As a membership retention concept, PT4 requires repositioning club programming so that it’s a comprehensive business platform that seamlessly supports the member experience. It also requires a club’s fitness team to deliver and manage member experiences.

Under PT4, member experiences should include the following four integrated programming options:

1. Fitness floor programming.

2. Group exercise programming. (This should be non-fee based.)

3. Personal training programming. (This should be fee-based, one-on-one programming.)

4. Small and large group training programs. (Small groups should include two to eight people, while large groups can include eight to 20 people. Both of these options should be fee-based.)

These four programming options have traditionally been kept distinct and segmented. Our plan B is to create a synergistic relationship among these programming options so that members can seamlessly be managed in each program. The ultimate job for the fitness team members, therefore, is to seamlessly move members through each of the club’s four programming centers so they can achieve their individual goals.

These service options traditionally have been mutually exclusive and delivered by two segmented work groups. These work groups tend to represent their own interests instead of the interests of members or of the club.

In the best of times, both group ex and personal training potentially can be successful. Of course, the best of times have been replaced by a slower economic recovery characterized by more cautious, educated consumers looking for and demanding more value.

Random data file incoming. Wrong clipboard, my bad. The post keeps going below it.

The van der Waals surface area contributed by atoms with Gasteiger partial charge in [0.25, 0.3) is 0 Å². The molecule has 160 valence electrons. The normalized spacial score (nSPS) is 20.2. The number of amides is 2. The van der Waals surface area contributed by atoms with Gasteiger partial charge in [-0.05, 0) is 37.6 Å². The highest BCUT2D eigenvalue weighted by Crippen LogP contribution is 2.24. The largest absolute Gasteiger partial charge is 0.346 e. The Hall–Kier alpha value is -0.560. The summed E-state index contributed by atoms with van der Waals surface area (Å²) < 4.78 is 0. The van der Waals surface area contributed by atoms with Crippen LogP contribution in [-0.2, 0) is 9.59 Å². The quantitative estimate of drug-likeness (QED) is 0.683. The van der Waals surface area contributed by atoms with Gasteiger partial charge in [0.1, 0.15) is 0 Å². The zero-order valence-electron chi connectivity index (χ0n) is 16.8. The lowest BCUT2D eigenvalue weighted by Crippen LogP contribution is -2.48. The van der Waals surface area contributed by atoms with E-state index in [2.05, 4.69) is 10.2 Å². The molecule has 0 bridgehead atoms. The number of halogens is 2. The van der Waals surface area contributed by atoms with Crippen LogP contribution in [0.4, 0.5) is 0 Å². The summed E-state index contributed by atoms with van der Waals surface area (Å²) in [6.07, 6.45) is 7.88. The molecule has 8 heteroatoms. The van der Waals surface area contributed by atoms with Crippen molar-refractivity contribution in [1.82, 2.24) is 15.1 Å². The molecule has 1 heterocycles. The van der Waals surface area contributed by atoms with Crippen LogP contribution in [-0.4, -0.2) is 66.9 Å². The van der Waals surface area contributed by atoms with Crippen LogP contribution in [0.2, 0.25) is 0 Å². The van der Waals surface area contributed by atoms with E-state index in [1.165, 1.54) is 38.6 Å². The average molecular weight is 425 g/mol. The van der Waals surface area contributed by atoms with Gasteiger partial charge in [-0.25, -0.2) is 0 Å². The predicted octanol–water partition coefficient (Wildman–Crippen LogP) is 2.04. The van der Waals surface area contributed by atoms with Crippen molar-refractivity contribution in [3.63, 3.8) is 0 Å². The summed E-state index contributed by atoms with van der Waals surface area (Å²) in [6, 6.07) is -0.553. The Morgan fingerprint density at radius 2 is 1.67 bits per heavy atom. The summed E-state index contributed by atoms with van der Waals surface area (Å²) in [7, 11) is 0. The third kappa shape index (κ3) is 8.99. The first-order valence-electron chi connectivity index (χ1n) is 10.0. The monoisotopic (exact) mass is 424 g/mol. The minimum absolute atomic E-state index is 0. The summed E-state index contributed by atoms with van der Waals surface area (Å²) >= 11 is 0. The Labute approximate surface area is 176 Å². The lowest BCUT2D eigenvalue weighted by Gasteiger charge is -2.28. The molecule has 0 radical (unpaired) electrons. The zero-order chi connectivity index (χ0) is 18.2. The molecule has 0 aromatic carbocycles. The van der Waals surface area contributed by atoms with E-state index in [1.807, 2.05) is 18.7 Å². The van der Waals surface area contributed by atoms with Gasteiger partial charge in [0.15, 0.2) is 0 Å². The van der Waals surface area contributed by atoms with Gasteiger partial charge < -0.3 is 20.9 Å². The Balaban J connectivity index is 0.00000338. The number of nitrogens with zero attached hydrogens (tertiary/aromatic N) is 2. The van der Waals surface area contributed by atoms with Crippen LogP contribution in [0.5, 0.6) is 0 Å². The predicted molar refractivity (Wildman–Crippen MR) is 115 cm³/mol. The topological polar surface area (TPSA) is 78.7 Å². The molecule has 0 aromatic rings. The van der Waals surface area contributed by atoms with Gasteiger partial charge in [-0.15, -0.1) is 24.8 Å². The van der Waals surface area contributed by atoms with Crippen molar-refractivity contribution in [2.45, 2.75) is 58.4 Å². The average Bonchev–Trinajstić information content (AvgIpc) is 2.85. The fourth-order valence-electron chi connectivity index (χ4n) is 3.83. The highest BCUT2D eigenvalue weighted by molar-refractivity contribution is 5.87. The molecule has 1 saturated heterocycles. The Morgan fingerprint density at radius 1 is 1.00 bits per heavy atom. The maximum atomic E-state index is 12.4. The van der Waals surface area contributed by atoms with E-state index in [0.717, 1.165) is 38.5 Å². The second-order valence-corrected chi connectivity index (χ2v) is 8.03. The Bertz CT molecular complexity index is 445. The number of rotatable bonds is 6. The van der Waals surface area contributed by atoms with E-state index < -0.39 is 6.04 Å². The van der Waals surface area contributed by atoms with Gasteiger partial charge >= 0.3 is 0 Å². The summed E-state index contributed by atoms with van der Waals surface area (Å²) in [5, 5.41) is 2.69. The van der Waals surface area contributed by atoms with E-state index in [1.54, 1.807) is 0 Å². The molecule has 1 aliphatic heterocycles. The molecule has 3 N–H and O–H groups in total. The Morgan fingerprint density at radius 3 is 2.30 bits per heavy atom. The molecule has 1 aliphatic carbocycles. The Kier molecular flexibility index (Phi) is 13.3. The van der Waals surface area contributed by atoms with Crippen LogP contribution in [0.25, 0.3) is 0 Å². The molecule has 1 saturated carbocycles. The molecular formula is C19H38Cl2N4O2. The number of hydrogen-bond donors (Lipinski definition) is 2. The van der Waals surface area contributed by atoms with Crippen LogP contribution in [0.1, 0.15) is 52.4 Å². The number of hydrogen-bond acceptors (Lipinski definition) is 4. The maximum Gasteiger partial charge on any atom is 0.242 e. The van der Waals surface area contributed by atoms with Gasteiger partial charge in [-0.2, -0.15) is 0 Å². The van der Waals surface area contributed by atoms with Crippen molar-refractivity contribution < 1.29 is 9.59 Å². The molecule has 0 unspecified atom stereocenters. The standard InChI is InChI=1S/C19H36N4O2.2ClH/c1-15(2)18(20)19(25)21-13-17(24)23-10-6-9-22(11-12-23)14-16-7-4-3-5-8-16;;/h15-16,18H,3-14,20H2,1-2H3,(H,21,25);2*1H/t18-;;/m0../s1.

The question now is how do we bridge the operational and organizational gaps that can make plan B occur? The answer is to create a business platform based on customer service that is carried out by fitness professionals who have incentives to manage the member experience as a core objective of the club’s value proposition, aka the club’s brand.

After the club’s brand has been redefined and the new value propositions have been embedded into employee job descriptions, the following steps should be taken and managed:

Step 1: Successfully integrate members into programming options in which they have an initial interest, as opposed to just trying to sell them personal training.

Step 2: Integrate members into a second programming option that is a natural extension of their initial program.

Step 3: Create and manage a bridge to move members into a comprehensive programming plan that includes all the options that will help them reach their goals.

Adopting our plan B can stimulate the creation, delivery and maintenance of value-added, member-specific programming options (such as PT4). It also would create managed member training outcomes that validate the club’s value propositions. This would, in turn, control, stabilize and eventually reduce the membership attrition rate. If these results take place, membership referrals from happy, satisfied club members will increase.